A troubled spirit finds peace

A troubled spirit finds peace

By Veenu Sandal | 2 April, 2016
They were a poor family from Uttarakhand but were determined not to remain poor. It was a hard slow slog but their determination underpinned by extraordinary selflessness bore fruit. Whenever good fortune favoured a family member the immediate reaction was to share it. For example, when a family member got a job in New Delhi he lost no time in inviting relatives back in the village to come and share his rented accommodation and look for a job if they so desired.
 It didn’t matter that the accommodation was a small cramped room in an overcrowded slum without any direct water supply. What mattered was the sharing. The moment a family member got a leg up, he would offer to pull up others too and the solid ladder that formed soon became a key factor in helping them break out of the poverty circle.
 That’s how Ravindra, just twelve years old, was able to come to Delhi and search for employment that would enable him to study and work at the same time. He found a job as a helping hand in a bakery and was so conscientious in carrying out the sundry tasks assigned to him that his employer soon granted him privileges like free food and to and fro daily fare.
 Ravindra was merely nineteen when his employer opened an ice cream parlour and entrusted him with the task of ensuring that the staff carried out their duties efficiently. This prestigious supervisory role was accompanied by a substantial pay hike which enabled Ravindra to bring his fifteen old brother Tinku to Delhi. But Tinku soon became a source of constant worry for Ravindra and other family members who had migrated to Delhi.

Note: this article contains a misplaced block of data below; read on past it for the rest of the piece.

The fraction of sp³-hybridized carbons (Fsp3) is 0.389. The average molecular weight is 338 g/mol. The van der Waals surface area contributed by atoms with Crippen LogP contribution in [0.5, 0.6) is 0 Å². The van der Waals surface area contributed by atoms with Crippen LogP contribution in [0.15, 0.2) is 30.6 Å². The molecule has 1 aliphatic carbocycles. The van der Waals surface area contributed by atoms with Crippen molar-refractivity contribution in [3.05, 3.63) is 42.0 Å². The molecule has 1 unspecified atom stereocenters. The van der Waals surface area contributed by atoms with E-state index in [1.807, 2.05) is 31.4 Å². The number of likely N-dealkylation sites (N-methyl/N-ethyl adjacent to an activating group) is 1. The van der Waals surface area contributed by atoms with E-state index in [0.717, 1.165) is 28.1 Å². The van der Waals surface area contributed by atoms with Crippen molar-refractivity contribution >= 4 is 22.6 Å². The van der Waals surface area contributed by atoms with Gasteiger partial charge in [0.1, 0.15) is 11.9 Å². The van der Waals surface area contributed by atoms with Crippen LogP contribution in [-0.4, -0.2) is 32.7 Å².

Tinku loved the sights and lifestyles in Delhi. He was inseparable from his touch screen mobile phone, a gift from Ravindra and he never tired of travelling on the Metro. While everybody understood his teenage interests and passions nobody could understand his reluctance to do work of any kind even if it was running a small errand like going out to buy something. All he wanted to do was to have a good time which naturally didn’t go down well with other family members in Delhi who were all exceptionally hard workers.
 No amount of talking to Tinku made any difference. Threats to cut off his pocket money or send him back to the village would bring on a sullen silence and no other change in his attitude. But then, just when everybody had given up on him, something happened which brought about a dramatic change in Tinku. He fell in love. The girl worked as an  assistant in a garment shop and the desire to make a good impression on her induced him to take up a job in a photocopying shop adjacent to the garment shop.
 
He wasn’t a hard worker but he was a quick learner and worked speedily and it was these qualities which enabled him to hang on to his job. It was a different matter that he didn’t contribute anything to the family kitty but spent everything he earned on making calls to his girlfriend and buying her presents. Yet his family members didn’t really mind. “At least he’s working at long last” they said.